Biden Wants to Jail Fossil Fuel Executives (But Not Corrupt Son Hunter)

(Liberty Headlines) The blarney from Democratic front-runner Joe Biden has been in full force with only a month to go till the first of the presidential primaries.

Biden spent his the past couple days crowing about his moderate, bipartisan values—claiming he would cooperate with a GOP Senate subpoena in the impeachment trial of President Donald Trump, and even that he would consider choosing a Republican running mate.

Meanwhile, he outlandishly—and hypocritically—hyped the notion that fossil-fuels should be eliminated and non-compliant industry executives should be jailed, according to the Daily Mail.

“We have to set sort of guide rails down now, so between the years 2021 and 2030, it’s irreversible—the path we set ourselves on,” Biden said during a town hall meeting in New Hampshire on Sunday. “And one of which is doing away with any substance for fossil fuels, No. 1.”.

We’re All Gonna Die! 

The rhetoric was reminiscent of the net-zero emissions demands set forth by the radical Green New Deal.

“If we don’t stop using fossil fuels…” one audience began in a question to Biden on Sunday.

“… We’re all dead,” the former vice president interrupted, echoing the torqued-up hype of Rep. Alexandria Ocasio–Cortez, D-NY, and others.

Environmental activists have, at times, openly acknowledged that their apocalyptic visions are exaggerated, which they justify as being the necessary means to an end in order to manipulate people to action.

Their solutions are no less hyperbolic.

The Green New Deal proposal, spearheaded by socialist-inspired Ocasio–Cortez, was widely derided for its cost (estimated to be around $93 trillion) and for the unreasonable impact it would have on typical lifestyles.

Among the ways, critics observed, that the plan would insinuate itself into the everyday lives of Americans would be the apparent grounding of all airplanes and the elimination of beef as a food source.

The legislation’s roll-out proved such and embarrassment to Democrats that none—including the bill’s Senate sponsor, Ed Markey, D-Mass.—would vote for it when Senate Majority Leader Mitch McConnell allowed a floor vote in March.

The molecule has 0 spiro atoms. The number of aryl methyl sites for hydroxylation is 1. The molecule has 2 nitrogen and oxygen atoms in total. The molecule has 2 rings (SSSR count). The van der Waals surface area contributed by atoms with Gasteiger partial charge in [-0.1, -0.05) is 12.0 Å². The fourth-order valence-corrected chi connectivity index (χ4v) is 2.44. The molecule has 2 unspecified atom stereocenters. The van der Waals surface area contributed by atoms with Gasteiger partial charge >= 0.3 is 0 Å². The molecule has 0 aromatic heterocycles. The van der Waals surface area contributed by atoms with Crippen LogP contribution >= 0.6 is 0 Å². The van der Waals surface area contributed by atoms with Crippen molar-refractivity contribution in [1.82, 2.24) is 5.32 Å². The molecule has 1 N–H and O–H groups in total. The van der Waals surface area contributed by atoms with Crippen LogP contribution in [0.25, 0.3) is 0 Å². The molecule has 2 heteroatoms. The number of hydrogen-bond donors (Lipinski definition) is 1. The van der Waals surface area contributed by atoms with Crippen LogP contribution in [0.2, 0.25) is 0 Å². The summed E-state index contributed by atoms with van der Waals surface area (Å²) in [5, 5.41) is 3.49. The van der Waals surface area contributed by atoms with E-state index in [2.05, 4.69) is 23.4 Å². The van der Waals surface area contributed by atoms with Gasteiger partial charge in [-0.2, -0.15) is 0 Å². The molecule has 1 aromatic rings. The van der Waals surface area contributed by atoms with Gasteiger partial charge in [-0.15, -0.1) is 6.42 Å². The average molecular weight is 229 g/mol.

The bill was defeated 57-0, with a handful of Democratic defectors joining the opposition. The remaining 43 Democrats voted “present.”

By comparison, a policy outline on green initiatives that Biden released in June seemed only slightly less overblown, while still promising to link the entire country via high-speed rail by repealing the Trump tax cuts that have led to unprecedented economic growth and stability.

Lock ‘Em Up! 

But with the campaign trail possibly exerting a toll on his mental health, Biden went far above and beyond his extreme spending proposals at Sunday’s town hall.

He also suggested that the law-abiding heads of the nation’s energy companies needed to be locked up.

“No. 2, holding them liable for what they have done, particularly in those cases where your under-served neighborhoods and—you know the deal, OK,” he said, without clarifying.

“And by the way, when they don’t want to deliver, put them in jail,” he added. “I’m not joking about this.”

However, Biden’s 10-minute response—which included promises to reinstate the controversial Paris Climate Accord and impose further financial penalties on those who fail to meet its steep emissions demands—neglected to mention his own ties to the fossil-fuels industry, observed the Daily Mail.

Those ties have been well documented since the Trump administration in March began highlighting the work of conservative investigative journalists to expose the corrupt foreign business dealings of Biden’s son Hunter.

Chief among those is the five years he spent as a board member at the Ukrainian natural gas company Burisma, for which Hunter Biden’s firm, Rosemont Seneca, was paid millions in “consulting” fees.

Hunter has denied any wrongdoing but admitted he used poor judgment in accepting the position, which involved lobbying the U.S. State Department to pressure the Ukrainian government to call off a series of long-running corruption investigations.

His father—who, as vice president, was overseeing anti-corruption initiatives in Ukraine at the time—stepped in to force the removal of the prosecutor-general who was investigating Burisma, likely helping his son and business associates dodge potential prosecution.

Trump’s request to newly elected Ukrainian President Volodymyr Zelenskiy that he re-open the investigations provided Democrats in the U.S. House the fodder for their long-sough impeachment of the president, claiming “abuse of power” for actions that, at worst, closely mirrored Biden’s.

But if Biden were to follow through on his recent campaign threats, it might be out of the frying pan and into the fire for Burisma, dodging accountability for its shady practices only to be undone by its legitimate ones.

More likely, U.S.-based companies would bear the brunt of the burden—allowing unscrupulous foreign companies to thrive in countries that disregard the emissions requirements, while returning the U.S. to a costly model dependent on foreign energy to meet its consumption needs.